Impact Roasters: ‘We do more than just by-pass the middlemen’

Saskia Rotshuizen
By on August 16, 2017

More than a coffee import company, Impact Roasters‘ ‘impact trade’ model ensures long-lasting positive effects in the farming communities. We spoke to entrepreneur Daniel Halalla to learn more.   

What is Impact Roasters, and where did the idea come from?

Impact Roasters delivers high quality coffee from Ethiopia to Scandinavian markets while developing local impact projects.

I am originally from Ethiopia, but I have lived in Denmark for about 5 years. Having grown up in the coffee industry, I found that the quality of coffee available in Denmark could be improved. From this stemmed the idea for a business opportunity to address the need for high-quality coffee offering in my new home country and for fairer business trade models in Ethiopia.
 

Tell me more about your trade model, ‘Impact Trade’. How is it different from other fair trade models?

In Ethiopia many of the ‘fair trade’ models do not really work. The coffee farms are too small to benefit from simply having coffee bought at a fair price – to really have impact you need to look beyond that transaction.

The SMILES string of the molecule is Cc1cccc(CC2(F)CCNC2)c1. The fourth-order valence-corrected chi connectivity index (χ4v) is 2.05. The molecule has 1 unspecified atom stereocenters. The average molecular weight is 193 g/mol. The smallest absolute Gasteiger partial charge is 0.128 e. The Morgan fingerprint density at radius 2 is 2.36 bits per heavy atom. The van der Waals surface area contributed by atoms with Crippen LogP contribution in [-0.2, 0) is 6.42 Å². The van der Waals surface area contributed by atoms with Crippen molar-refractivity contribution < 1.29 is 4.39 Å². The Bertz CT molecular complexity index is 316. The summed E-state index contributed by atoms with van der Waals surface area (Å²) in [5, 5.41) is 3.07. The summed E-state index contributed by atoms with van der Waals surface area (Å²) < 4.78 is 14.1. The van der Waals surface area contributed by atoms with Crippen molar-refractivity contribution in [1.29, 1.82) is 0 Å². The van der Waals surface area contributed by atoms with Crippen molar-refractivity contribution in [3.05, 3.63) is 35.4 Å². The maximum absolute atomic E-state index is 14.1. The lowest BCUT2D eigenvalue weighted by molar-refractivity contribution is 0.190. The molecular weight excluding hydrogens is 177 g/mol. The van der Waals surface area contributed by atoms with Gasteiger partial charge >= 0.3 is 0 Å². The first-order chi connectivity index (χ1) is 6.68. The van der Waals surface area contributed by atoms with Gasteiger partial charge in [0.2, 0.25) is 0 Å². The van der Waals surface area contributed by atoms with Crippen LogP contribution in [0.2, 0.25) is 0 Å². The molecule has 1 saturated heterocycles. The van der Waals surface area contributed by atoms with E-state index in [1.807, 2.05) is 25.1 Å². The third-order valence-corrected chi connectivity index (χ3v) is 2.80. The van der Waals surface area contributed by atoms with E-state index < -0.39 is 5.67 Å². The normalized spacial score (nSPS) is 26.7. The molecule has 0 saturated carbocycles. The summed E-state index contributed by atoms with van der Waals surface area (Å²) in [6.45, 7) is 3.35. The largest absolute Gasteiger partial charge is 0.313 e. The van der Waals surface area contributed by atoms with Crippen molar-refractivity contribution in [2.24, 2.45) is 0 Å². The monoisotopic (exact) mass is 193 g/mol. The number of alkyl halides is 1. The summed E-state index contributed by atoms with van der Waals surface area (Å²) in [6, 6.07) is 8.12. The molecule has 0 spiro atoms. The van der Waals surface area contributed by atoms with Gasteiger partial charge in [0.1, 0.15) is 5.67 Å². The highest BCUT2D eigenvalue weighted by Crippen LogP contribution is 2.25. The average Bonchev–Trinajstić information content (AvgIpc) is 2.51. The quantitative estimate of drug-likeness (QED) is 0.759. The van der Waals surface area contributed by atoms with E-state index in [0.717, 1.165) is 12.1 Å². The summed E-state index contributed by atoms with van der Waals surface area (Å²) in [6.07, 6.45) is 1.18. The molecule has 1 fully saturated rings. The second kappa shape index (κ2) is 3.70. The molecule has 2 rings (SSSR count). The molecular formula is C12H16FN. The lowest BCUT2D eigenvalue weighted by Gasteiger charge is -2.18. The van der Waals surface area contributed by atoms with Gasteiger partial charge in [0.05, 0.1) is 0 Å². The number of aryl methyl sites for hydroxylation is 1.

When we started 3 years ago we focused on by-passing the middle men. Later on we started co-creating different impact projects with farmers, via our organization Coffeeprint4change. Those activities are not only related to coffee farming but are for the entire community to benefit from. We are now moving towards value addition in Denmark and doing coffee roasting as well as opening coffee shops.

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How do you find the coffee producers in Ethiopia?

Thanks to my Ethiopian origins, I have many contacts in Ethiopia that help me find the right coffee producers to work with. We also work with the government, discuss projects with them and get their support. Our local staff manages the relationships with farmers. We care about these individual interactions, as this is what leads to lasting change.
 

What successes have you experienced so far? What challenges have you faced?

Initially we faced challenges with the marketing and branding of Impact Roasters, but we are getting better with time. We try to be different, to focus on the farmers’ personal stories. Finance is also a challenge – we understand it takes time to gain the trust of investors, that you need to be well-established. We are working on that and traveling to various festivals and coffee-related events in Hamburg, Berlin, Amsterdam to promote our work.

In terms of successes, I am quite proud that we recently opened our first coffee roastery  and coffee shop, and we are opening another one in two months.  We would like to open a third venue before starting conversations with investors.
 

How has the IBA community supported you so far?

I am interested in growing my network and learning from other start-ups in Africa. I will also be present at the Inclusive Innovation 2030 event, co-hosted by IBA.
 


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